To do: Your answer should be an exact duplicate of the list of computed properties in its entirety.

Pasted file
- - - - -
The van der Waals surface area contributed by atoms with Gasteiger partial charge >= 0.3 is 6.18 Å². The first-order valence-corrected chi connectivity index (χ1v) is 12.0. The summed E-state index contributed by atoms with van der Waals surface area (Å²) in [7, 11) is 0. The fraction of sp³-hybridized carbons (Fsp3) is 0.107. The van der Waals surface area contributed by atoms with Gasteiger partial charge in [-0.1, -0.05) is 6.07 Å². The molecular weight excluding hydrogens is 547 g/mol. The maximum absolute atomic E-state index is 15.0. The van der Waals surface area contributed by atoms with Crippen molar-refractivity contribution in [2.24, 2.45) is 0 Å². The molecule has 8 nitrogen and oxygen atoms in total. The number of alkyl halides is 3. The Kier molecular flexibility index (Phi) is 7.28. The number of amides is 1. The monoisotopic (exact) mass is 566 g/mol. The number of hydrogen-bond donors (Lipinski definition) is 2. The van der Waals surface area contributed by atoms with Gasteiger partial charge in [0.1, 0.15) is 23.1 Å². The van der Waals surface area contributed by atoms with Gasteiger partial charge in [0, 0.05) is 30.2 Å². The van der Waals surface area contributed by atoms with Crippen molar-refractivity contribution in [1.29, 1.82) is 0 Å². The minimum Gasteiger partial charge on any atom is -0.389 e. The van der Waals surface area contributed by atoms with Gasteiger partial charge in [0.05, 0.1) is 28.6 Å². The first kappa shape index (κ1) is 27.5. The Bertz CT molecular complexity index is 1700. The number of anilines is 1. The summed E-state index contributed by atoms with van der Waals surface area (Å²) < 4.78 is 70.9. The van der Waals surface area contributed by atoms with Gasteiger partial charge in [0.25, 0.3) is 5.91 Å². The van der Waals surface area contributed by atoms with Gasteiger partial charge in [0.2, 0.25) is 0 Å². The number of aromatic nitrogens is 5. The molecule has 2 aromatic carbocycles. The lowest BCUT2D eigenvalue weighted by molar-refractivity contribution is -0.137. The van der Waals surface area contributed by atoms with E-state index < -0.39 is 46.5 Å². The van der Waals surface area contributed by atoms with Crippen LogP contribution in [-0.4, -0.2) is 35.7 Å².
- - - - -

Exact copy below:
The van der Waals surface area contributed by atoms with Gasteiger partial charge >= 0.3 is 6.18 Å². The first-order valence-corrected chi connectivity index (χ1v) is 12.0. The summed E-state index contributed by atoms with van der Waals surface area (Å²) in [7, 11) is 0. The fraction of sp³-hybridized carbons (Fsp3) is 0.107. The van der Waals surface area contributed by atoms with Gasteiger partial charge in [-0.1, -0.05) is 6.07 Å². The molecular weight excluding hydrogens is 547 g/mol. The maximum absolute atomic E-state index is 15.0. The van der Waals surface area contributed by atoms with Crippen molar-refractivity contribution in [2.24, 2.45) is 0 Å². The molecule has 8 nitrogen and oxygen atoms in total. The number of alkyl halides is 3. The Kier molecular flexibility index (Phi) is 7.28. The number of amides is 1. The monoisotopic (exact) mass is 566 g/mol. The number of hydrogen-bond donors (Lipinski definition) is 2. The van der Waals surface area contributed by atoms with Gasteiger partial charge in [0.1, 0.15) is 23.1 Å². The van der Waals surface area contributed by atoms with Gasteiger partial charge in [0, 0.05) is 30.2 Å². The van der Waals surface area contributed by atoms with Crippen molar-refractivity contribution in [1.29, 1.82) is 0 Å². The minimum Gasteiger partial charge on any atom is -0.389 e. The van der Waals surface area contributed by atoms with Gasteiger partial charge in [0.05, 0.1) is 28.6 Å². The first kappa shape index (κ1) is 27.5. The Bertz CT molecular complexity index is 1700. The number of anilines is 1. The summed E-state index contributed by atoms with van der Waals surface area (Å²) < 4.78 is 70.9. The van der Waals surface area contributed by atoms with Gasteiger partial charge in [0.25, 0.3) is 5.91 Å². The van der Waals surface area contributed by atoms with Gasteiger partial charge in [0.2, 0.25) is 0 Å². The number of aromatic nitrogens is 5. The molecule has 2 aromatic carbocycles. The lowest BCUT2D eigenvalue weighted by molar-refractivity contribution is -0.137. The van der Waals surface area contributed by atoms with E-state index < -0.39 is 46.5 Å². The van der Waals surface area contributed by atoms with Crippen LogP contribution in [-0.4, -0.2) is 35.7 Å².